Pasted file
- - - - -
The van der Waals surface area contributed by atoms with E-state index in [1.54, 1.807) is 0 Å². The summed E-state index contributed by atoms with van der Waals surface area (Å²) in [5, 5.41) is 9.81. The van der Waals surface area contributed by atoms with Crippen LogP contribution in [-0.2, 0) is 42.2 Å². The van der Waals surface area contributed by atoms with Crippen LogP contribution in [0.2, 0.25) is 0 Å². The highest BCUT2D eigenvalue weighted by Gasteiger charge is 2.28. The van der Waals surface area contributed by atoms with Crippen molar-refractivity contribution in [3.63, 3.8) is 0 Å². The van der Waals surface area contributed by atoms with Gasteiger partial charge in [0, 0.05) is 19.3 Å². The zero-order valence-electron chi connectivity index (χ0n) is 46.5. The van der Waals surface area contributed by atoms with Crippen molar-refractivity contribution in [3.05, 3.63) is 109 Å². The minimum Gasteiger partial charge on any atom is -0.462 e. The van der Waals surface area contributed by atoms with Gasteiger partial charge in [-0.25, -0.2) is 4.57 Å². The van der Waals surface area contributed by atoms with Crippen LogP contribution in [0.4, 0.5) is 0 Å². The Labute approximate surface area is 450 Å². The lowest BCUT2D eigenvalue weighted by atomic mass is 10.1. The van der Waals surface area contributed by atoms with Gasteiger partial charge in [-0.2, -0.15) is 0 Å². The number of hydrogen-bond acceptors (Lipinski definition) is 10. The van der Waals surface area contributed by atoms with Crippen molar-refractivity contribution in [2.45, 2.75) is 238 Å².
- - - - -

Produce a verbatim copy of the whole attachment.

The van der Waals surface area contributed by atoms with E-state index in [1.54, 1.807) is 0 Å². The summed E-state index contributed by atoms with van der Waals surface area (Å²) in [5, 5.41) is 9.81. The van der Waals surface area contributed by atoms with Crippen LogP contribution in [-0.2, 0) is 42.2 Å². The van der Waals surface area contributed by atoms with Crippen LogP contribution in [0.2, 0.25) is 0 Å². The highest BCUT2D eigenvalue weighted by Gasteiger charge is 2.28. The van der Waals surface area contributed by atoms with Crippen molar-refractivity contribution in [3.63, 3.8) is 0 Å². The van der Waals surface area contributed by atoms with Gasteiger partial charge in [0, 0.05) is 19.3 Å². The zero-order valence-electron chi connectivity index (χ0n) is 46.5. The van der Waals surface area contributed by atoms with Crippen molar-refractivity contribution in [3.05, 3.63) is 109 Å². The minimum Gasteiger partial charge on any atom is -0.462 e. The van der Waals surface area contributed by atoms with Gasteiger partial charge in [-0.25, -0.2) is 4.57 Å². The van der Waals surface area contributed by atoms with Crippen LogP contribution in [0.4, 0.5) is 0 Å². The Labute approximate surface area is 450 Å². The lowest BCUT2D eigenvalue weighted by atomic mass is 10.1. The van der Waals surface area contributed by atoms with Gasteiger partial charge in [-0.2, -0.15) is 0 Å². The number of hydrogen-bond acceptors (Lipinski definition) is 10. The van der Waals surface area contributed by atoms with Crippen molar-refractivity contribution in [2.45, 2.75) is 238 Å².